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  #261  
Old 07-03-2017, 07:41 AM
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Originally Posted by Denville View Post
She was hardy "all alone" in the QM's house. or Buck Palace. I agree that she was probably rather scared and lonely but there were people around.
THe RF had no way of knowing that she wasn't able to cope with Royal life and that the feeling of isolation and lack of control of her life which was bound to come with being royal was the very thing that would drive her towards trying to re establish control, by throwing up her food and keeping her weight down.
I think the changes in her life (freedom curtailed, always protection around) made her insecurities that much worse. No doubt it was quite daunting for her to get to know the staff. And it only worsened when she found out that some staff were so set in their ways they didn´t appreciate her stopping by for a short chat. And when she found out there was staff that didn´t like her or chose Charles´ side in the War of the Waleses it only fed her paranoia. Which also got into her relationships with friends and family. Due to all stress and anxiety she for sure developed the "Me against the world"- point of view which led to the Panaroma interview.
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  #262  
Old 10-09-2017, 05:48 PM
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Eating disorders

Just as an example of how woefully inadequate the medical profession were at dealing with eating disorders. I had anorexia at 14/15 and got down to about 60 pounds. My mum and dad thought I was going to die, I'm sure I came close. They never had me hospitalised, but they did take me to see a pyschiatrist. This was only a few years before Diana married Charles, about 1978/9.

I'll never forget what the pyschiatrist said as I sat there with my mum. 'Why don't you eat lots of chocolate biscuits?' She honestly asked me that! It's a wonder I did eventually get over it, but it certainly wasn't with her help.

Charles did the right thing, as my parents did. They sought professional help. It is not their fault, my parents or Charles, that the 'treatment' was such rubbish.
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  #263  
Old 10-10-2017, 12:13 AM
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Originally Posted by Princess Squirrel View Post
Just as an example of how woefully inadequate the medical profession were at dealing with eating disorders. I had anorexia at 14/15 and got down to about 60 pounds. My mum and dad thought I was going to die, I'm sure I came close. They never had me hospitalised, but they did take me to see a pyschiatrist. This was only a few years before Diana married Charles, about 1978/9.

I'll never forget what the pyschiatrist said as I sat there with my mum. 'Why don't you eat lots of chocolate biscuits?' She honestly asked me that! It's a wonder I did eventually get over it, but it certainly wasn't with her help.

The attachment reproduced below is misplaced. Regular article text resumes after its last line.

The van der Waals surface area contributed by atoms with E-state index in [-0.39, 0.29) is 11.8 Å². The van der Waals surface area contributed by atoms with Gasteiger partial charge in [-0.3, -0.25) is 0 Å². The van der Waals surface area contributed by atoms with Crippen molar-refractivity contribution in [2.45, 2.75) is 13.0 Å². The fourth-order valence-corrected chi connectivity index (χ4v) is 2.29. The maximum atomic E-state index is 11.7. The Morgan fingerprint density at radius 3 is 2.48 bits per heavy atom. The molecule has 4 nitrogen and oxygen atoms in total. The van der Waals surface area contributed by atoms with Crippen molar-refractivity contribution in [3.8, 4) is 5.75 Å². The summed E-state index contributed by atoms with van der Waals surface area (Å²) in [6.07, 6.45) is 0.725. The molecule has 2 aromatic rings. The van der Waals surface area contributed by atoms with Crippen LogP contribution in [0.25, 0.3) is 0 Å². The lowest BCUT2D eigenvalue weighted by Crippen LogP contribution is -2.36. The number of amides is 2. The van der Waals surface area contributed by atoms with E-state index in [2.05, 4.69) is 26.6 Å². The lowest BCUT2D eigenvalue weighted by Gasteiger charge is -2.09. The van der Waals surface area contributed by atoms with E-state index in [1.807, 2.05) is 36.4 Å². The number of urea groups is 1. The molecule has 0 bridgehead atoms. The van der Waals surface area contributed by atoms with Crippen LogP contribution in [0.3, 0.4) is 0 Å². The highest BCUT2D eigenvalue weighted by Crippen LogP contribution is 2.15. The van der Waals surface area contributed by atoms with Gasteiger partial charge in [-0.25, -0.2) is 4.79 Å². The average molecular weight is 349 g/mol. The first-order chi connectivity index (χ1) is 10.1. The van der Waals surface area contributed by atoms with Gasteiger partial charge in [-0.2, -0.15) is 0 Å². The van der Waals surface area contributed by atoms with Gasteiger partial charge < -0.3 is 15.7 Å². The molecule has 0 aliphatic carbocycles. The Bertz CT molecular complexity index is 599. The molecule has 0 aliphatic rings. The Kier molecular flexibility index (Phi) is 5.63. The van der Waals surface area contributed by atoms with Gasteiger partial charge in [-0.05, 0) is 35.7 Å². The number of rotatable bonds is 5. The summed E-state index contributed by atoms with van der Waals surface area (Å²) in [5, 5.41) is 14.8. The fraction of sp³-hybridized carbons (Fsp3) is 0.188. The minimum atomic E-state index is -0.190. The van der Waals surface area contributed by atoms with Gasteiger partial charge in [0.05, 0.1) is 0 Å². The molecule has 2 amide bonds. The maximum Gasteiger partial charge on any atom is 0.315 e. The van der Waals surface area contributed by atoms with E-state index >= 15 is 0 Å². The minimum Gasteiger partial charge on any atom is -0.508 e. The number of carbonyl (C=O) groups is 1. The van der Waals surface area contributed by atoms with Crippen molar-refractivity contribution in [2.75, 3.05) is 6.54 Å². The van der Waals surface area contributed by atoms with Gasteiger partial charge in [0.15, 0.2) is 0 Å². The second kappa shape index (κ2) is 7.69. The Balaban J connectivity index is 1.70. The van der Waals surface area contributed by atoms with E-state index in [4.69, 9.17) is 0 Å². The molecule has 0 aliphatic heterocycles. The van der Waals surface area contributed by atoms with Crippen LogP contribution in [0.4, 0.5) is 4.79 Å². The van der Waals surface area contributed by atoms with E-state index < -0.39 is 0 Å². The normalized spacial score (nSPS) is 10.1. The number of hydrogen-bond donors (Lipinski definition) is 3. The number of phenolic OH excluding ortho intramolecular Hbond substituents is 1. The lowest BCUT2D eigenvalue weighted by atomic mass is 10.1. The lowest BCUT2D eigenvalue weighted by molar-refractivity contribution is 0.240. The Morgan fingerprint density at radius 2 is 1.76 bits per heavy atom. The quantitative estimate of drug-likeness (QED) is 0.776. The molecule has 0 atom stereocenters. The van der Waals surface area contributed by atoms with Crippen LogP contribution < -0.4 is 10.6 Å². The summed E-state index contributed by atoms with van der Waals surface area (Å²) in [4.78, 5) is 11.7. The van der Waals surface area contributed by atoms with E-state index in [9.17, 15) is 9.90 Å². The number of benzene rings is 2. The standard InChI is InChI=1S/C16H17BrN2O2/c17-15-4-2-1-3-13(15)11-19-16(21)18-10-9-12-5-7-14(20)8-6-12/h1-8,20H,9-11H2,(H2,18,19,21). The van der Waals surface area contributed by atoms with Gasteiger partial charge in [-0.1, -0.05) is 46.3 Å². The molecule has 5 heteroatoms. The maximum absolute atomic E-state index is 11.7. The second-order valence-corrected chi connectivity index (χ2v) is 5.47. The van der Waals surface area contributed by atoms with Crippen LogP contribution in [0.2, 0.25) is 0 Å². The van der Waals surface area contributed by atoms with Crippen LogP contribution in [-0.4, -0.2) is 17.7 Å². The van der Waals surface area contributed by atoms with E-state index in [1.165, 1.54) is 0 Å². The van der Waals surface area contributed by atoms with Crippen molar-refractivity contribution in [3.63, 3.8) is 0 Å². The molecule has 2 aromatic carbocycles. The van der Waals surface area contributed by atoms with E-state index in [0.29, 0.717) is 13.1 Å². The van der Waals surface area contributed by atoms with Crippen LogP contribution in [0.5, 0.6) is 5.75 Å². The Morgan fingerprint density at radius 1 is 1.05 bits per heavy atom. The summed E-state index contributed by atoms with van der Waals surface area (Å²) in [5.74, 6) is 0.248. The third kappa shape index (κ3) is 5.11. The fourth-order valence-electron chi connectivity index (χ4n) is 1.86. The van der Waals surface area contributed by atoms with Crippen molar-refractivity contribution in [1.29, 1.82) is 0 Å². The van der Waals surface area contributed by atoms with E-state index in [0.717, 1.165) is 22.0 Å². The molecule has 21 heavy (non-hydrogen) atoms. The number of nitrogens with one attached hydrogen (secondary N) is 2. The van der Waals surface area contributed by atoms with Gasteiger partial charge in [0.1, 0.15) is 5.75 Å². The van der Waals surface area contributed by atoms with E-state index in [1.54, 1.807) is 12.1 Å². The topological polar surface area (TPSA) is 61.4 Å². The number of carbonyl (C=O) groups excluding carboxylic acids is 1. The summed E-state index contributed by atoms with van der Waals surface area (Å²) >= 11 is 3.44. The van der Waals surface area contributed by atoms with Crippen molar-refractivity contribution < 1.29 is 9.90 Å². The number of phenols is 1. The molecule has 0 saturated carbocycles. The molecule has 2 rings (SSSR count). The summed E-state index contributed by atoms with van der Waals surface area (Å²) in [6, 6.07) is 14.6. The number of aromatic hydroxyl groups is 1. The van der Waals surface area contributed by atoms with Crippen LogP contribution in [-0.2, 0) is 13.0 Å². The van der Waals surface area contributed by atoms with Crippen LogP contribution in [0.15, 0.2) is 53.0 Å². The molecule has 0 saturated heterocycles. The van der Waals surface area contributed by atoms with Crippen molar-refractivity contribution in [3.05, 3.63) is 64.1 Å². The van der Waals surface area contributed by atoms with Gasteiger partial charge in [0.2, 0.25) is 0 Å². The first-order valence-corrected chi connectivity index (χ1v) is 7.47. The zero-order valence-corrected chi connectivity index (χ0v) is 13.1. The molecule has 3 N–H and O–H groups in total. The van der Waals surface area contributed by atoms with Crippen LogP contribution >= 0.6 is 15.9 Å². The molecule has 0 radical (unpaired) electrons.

Charles did the right thing, as my parents did. They sought professional help. It is not their fault, my parents or Charles, that the 'treatment' was such rubbish.
Thank you for sharing that stunning personal insight because I don't think many, if any, could factor that reaction into "seeking treatment" and, in the absence of a "cure" for Diana, blame those around her for being callous. Charles was once alleged to have sniped at Diana that he didn't see the point of her attending a dinner as she was just going to throw it up later. And then there was the little gem about those little whiffs of vomit!

Your situation shows the reality of the total lack of knowledge in the cause and treatment of those with "eating disorders" at that time, so much so that one can't help but wonder about those historical figures who they, their siblings or children were reported to have died of a "wasting disease".

Like it or not back then there not only was there no treatment, but people discuss it with the clarity of 20/20 hindsight and 21st Century medical knowledge. They forget that computers were the size of large rooms and when cellphones arrived they were bigger than bricks and now they know that the "cure" for "being skinny" was "eating chocolate biscuits".

Anorexia and bulimia were still a mystery.
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  #264  
Old 10-10-2017, 12:42 AM
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As were conditions such as anxiety and depression. I had my first derealization episode at the age of 10, when I experienced a feeling of unreality at school during a snowstorm. Symptoms of anxiety and depression continued on and off for several years, but it wasn't diagnosed as such until perhaps eight years later. By that time, I was so anxious that I literally couldn't eat; and so, I passed out, leading the doctor to put me on medication and refer me to a specialist. I was only one year younger than Diana. I think that part of the problem in the 70s and early 80s is that we didn't have the vocabulary to describe exactly what was going on inside us. We felt unwell, but we couldn't put it into terms that could really be understood. When I told my parents that I felt "dreamy", what I was talking about was a derealization episode, a symptom of severe anxiety.

It's so difficult to deal with a condition when one doesn't understand what's going on and/or why a person's acting out. The person just wants the emotional pain to stop by any means available.


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Anorexia and bulimia were still a mystery.
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  #265  
Old 10-10-2017, 01:17 AM
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Totally agree Marg. To Princess Squirrel and Mermaid 1962 words can’t convey my heartfelt admiration for sharing something so personal. Your voices are powerful!
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  #266  
Old 10-10-2017, 01:28 AM